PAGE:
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"We will never be able to say with certainty how life did begin, but we will show how life CAN begin..."
Dr. David Deamer - Research Professor of Biomolecular Engineering, UC Santa Cruz
Ever since Urey and Miller’s now-famous experiment in 1953 showed that amino acids, basic building blocks of proteins, could form spontaneously from simple inorganic molecules of earth’s early atmosphere, scientists have been making steady progress in understanding how just six elements – carbon, hydrogen, oxygen, nitrogen, phosphorus and sulfur – can form all of the structures of living cells. Deamer is among a select group of scientists working on the cutting edge of science that is seeking to answer one of mankind’s most fundamental questions: How did life originate? Deamer reminds us that all of the naturally occurring elements on earth were formed billions of years ago in pre-existing stars that consumed their nuclear fuel and exploded, violently spewing their own ashes into space, only to be collected again in new stars and solar systems. As Carl Sagan so eloquently put it “We are all stardust.”
Dr. David Deamer is a Research Professor of Biomolecular Engineering at the University of California, Santa Cruz. Deamer received his undergraduate degree in Chemistry from Duke University in 1961, and PhD in Physiological Chemistry at the Ohio State University School of Medicine, 1965. Deamer, in collaboration with others, developed the concept of using nanopore sequencing on DNA molecules. In a second research area, he investigates how the first living cells could have produced the membrane compartments needed for the origin of life.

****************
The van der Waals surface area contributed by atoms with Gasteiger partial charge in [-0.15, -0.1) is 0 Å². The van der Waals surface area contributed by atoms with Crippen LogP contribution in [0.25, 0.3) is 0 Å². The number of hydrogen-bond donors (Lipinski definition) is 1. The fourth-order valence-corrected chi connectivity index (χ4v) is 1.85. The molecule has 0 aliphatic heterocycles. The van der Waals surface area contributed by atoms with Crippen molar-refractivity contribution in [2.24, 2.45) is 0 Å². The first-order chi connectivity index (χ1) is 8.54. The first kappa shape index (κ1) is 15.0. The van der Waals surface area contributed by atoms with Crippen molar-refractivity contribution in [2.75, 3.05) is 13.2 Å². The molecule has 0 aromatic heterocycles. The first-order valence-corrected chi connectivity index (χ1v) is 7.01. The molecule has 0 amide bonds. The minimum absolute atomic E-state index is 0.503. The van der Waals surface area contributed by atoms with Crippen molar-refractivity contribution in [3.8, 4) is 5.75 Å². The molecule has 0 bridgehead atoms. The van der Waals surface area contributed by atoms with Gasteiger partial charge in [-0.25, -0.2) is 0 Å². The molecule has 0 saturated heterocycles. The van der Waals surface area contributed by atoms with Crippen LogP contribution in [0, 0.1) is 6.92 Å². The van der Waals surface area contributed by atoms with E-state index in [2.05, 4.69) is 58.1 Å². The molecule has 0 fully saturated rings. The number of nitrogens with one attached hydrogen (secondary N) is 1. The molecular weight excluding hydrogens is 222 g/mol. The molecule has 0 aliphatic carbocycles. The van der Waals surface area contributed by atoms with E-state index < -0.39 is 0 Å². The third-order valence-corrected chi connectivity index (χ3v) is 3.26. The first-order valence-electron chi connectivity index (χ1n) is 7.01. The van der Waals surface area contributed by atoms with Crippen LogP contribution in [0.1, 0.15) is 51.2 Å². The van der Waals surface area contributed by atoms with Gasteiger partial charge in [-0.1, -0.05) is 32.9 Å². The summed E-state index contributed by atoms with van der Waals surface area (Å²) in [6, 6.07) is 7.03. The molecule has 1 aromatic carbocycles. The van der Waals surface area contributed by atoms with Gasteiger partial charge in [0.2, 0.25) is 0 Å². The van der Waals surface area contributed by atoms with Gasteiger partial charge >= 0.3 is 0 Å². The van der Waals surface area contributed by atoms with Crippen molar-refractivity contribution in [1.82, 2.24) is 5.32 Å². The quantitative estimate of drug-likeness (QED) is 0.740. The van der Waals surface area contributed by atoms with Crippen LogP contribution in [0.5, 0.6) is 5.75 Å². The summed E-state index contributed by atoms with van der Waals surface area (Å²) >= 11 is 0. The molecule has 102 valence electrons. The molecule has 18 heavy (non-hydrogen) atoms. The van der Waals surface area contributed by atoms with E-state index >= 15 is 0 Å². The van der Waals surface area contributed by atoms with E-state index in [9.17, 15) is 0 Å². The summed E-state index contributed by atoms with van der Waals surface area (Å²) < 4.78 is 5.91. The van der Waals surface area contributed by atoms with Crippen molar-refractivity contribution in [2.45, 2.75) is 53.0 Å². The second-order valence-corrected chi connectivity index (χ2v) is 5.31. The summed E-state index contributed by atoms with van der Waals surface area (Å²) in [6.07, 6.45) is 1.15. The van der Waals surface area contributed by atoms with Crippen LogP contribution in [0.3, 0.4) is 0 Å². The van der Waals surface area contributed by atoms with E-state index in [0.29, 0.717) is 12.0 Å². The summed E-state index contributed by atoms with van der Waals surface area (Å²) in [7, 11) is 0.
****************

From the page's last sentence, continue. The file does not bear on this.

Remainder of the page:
Deamer is the author or co-author of 200 research papers and review articles, and the author/editor of 12 books, including Origins of Life (2010), co-edited with Jack Szostak, and First Life (2011) published by UC Press. His research has been featured in NOVA and National Geographic programs on life’s origins and artificial life. In 2011, he led one of three winning teams in the “Origin of Life Challenge,” a major new prize that awarded significant grants to research into how life began